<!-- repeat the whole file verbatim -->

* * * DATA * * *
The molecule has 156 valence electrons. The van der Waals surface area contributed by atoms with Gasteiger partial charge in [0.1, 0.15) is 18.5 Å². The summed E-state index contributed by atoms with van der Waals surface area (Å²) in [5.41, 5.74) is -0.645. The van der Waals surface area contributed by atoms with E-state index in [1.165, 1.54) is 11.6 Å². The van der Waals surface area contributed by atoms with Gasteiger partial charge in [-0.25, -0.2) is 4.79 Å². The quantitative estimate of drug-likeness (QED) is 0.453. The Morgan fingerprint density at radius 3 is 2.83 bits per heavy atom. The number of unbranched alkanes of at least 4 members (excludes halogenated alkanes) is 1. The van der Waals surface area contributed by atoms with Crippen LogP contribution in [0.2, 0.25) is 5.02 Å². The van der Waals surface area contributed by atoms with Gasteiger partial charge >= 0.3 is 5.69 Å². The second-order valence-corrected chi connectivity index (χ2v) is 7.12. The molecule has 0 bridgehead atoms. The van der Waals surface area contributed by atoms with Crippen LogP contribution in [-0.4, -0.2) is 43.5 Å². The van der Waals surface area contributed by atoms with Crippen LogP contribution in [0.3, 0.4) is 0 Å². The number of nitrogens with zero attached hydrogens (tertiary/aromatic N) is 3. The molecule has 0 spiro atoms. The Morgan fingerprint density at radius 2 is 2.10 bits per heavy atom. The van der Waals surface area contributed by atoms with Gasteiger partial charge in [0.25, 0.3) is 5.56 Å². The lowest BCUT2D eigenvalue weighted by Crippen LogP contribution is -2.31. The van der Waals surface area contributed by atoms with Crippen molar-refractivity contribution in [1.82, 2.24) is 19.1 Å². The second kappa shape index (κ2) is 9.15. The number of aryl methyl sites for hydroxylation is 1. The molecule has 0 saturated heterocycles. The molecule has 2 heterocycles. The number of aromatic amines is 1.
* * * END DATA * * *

The molecule has 156 valence electrons. The van der Waals surface area contributed by atoms with Gasteiger partial charge in [0.1, 0.15) is 18.5 Å². The summed E-state index contributed by atoms with van der Waals surface area (Å²) in [5.41, 5.74) is -0.645. The van der Waals surface area contributed by atoms with E-state index in [1.165, 1.54) is 11.6 Å². The van der Waals surface area contributed by atoms with Gasteiger partial charge in [-0.25, -0.2) is 4.79 Å². The quantitative estimate of drug-likeness (QED) is 0.453. The Morgan fingerprint density at radius 3 is 2.83 bits per heavy atom. The number of unbranched alkanes of at least 4 members (excludes halogenated alkanes) is 1. The van der Waals surface area contributed by atoms with Crippen LogP contribution in [0.2, 0.25) is 5.02 Å². The van der Waals surface area contributed by atoms with Gasteiger partial charge >= 0.3 is 5.69 Å². The second-order valence-corrected chi connectivity index (χ2v) is 7.12. The molecule has 0 bridgehead atoms. The van der Waals surface area contributed by atoms with Crippen LogP contribution in [-0.4, -0.2) is 43.5 Å². The van der Waals surface area contributed by atoms with Crippen LogP contribution in [0.3, 0.4) is 0 Å². The number of nitrogens with zero attached hydrogens (tertiary/aromatic N) is 3. The molecule has 0 spiro atoms. The Morgan fingerprint density at radius 2 is 2.10 bits per heavy atom. The van der Waals surface area contributed by atoms with Gasteiger partial charge in [0.25, 0.3) is 5.56 Å². The lowest BCUT2D eigenvalue weighted by Crippen LogP contribution is -2.31. The van der Waals surface area contributed by atoms with Crippen molar-refractivity contribution in [1.82, 2.24) is 19.1 Å². The second kappa shape index (κ2) is 9.15. The number of aryl methyl sites for hydroxylation is 1. The molecule has 0 saturated heterocycles. The molecule has 2 heterocycles. The number of aromatic amines is 1.